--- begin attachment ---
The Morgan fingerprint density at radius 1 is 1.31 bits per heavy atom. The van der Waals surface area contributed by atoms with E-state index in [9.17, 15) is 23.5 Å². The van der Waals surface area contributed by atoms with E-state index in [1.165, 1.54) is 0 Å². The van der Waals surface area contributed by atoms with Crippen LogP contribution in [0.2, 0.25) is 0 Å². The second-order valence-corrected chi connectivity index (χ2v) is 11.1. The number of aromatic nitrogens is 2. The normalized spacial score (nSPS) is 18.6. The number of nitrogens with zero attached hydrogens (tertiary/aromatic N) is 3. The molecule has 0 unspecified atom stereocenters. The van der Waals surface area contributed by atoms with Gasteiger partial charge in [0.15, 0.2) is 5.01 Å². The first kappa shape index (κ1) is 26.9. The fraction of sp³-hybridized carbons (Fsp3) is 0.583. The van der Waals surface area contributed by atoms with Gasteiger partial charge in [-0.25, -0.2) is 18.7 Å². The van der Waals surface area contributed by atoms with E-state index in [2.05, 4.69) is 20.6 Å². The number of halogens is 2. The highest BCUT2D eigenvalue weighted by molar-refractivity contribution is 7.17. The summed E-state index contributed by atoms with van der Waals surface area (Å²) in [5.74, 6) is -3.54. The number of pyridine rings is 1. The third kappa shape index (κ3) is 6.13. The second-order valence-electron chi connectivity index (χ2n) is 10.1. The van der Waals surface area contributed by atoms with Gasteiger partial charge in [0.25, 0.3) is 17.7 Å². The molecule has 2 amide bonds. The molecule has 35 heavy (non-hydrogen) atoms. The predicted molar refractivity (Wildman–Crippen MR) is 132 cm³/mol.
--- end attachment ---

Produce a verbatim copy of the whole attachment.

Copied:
The Morgan fingerprint density at radius 1 is 1.31 bits per heavy atom. The van der Waals surface area contributed by atoms with E-state index in [9.17, 15) is 23.5 Å². The van der Waals surface area contributed by atoms with E-state index in [1.165, 1.54) is 0 Å². The van der Waals surface area contributed by atoms with Crippen LogP contribution in [0.2, 0.25) is 0 Å². The second-order valence-corrected chi connectivity index (χ2v) is 11.1. The number of aromatic nitrogens is 2. The normalized spacial score (nSPS) is 18.6. The number of nitrogens with zero attached hydrogens (tertiary/aromatic N) is 3. The molecule has 0 unspecified atom stereocenters. The van der Waals surface area contributed by atoms with Gasteiger partial charge in [0.15, 0.2) is 5.01 Å². The first kappa shape index (κ1) is 26.9. The fraction of sp³-hybridized carbons (Fsp3) is 0.583. The van der Waals surface area contributed by atoms with Gasteiger partial charge in [-0.25, -0.2) is 18.7 Å². The van der Waals surface area contributed by atoms with E-state index in [2.05, 4.69) is 20.6 Å². The number of halogens is 2. The highest BCUT2D eigenvalue weighted by molar-refractivity contribution is 7.17. The summed E-state index contributed by atoms with van der Waals surface area (Å²) in [5.74, 6) is -3.54. The number of pyridine rings is 1. The third kappa shape index (κ3) is 6.13. The second-order valence-electron chi connectivity index (χ2n) is 10.1. The van der Waals surface area contributed by atoms with Gasteiger partial charge in [0.25, 0.3) is 17.7 Å². The molecule has 2 amide bonds. The molecule has 35 heavy (non-hydrogen) atoms. The predicted molar refractivity (Wildman–Crippen MR) is 132 cm³/mol.